[FOM] The Lucas-Penrose Thesis

Robbie Lindauer robblin at thetip.org
Thu Sep 28 12:12:27 EDT 2006

On Sep 28, 2006, at 12:21 AM, praatika at mappi.helsinki.fi wrote:

> The basic error of such an argument is actually rather simply pointed
> out.  The argument assumes that for any formalized system, or a finite
> machine, there exists the Gödel sentence (saying that it is not 
> provable
> in that system) which is unprovable in that system, but which the human
> mind can see to be true. Yet Gödel’s theorem has in reality the
> conditional form, and the alleged truth of the Gödel sentence of a 
> system
> depends on the assumption of the consistency of the system.
> The anti-mechanists argument thus also requires that the human mind can
> always see whether or not the formalized theory in question is 
> consistent.
> However, this is highly implausible. After all, one should keep in mind
> that even such distinguished logicians as Frege, Curry, Church, Quine,
> Rosser and Martin-Löf have seriously proposed mathematical theories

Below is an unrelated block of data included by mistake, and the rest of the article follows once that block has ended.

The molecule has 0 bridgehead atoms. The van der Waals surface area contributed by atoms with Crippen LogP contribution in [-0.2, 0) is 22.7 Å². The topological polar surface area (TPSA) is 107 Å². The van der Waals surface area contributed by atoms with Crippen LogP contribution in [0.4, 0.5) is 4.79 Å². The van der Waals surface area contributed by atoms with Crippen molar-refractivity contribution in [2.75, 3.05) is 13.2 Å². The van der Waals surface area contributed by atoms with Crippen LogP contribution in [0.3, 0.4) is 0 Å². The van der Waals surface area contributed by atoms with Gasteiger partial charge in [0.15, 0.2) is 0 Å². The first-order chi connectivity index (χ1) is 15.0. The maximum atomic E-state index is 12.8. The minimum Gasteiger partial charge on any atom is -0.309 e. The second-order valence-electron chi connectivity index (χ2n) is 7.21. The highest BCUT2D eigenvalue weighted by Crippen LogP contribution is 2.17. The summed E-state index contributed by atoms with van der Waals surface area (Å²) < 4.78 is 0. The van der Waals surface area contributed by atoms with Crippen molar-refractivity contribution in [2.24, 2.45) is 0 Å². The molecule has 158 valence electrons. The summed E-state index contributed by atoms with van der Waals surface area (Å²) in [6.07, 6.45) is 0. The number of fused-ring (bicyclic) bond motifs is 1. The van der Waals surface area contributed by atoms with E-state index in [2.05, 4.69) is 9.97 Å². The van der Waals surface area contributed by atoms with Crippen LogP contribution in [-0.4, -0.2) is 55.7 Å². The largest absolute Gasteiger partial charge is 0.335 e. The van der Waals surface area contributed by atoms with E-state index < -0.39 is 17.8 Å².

> that
> have later turned out to be inconsistent. As Martin Davis has put
> it: “Insight didn’t help”.

Actually, Lucas replied to this at length in the Freedom of the Will.

In particular the (short version) reply is this:

If the machine proposed by a mechanist as a model of the mind is NOT 
consistent, it will produce ANY statement as true, and hence not be a 
model of a human mind.

In particular, a machine which is inconsistent will produce "1 + 1 = 3" 
as a  theorem.  A human (sane one) will be able to see that that is 
obviously false.

The argument is structured thus:

1)  IF the machine proposed as a model of the mind is consistent then 
there exists a godel sentence G for the formalism represented by the 
machine which a Human can recognize true and which that machine can not 
produce as true.  (Godel's Theorem)

2) IF the machine proposed as a model of the human mind is INCONSISTENT 
then it will produce nonsense that a human will recognize as such.  In 
particular, if it is an arithmetic machine, the machine has as a 
theorem '1 = 0'.

(for now we're imagining the excluded third applies)

His smaller expositions of this point are available on his website.

Best Regards,

Robbie Lindauer

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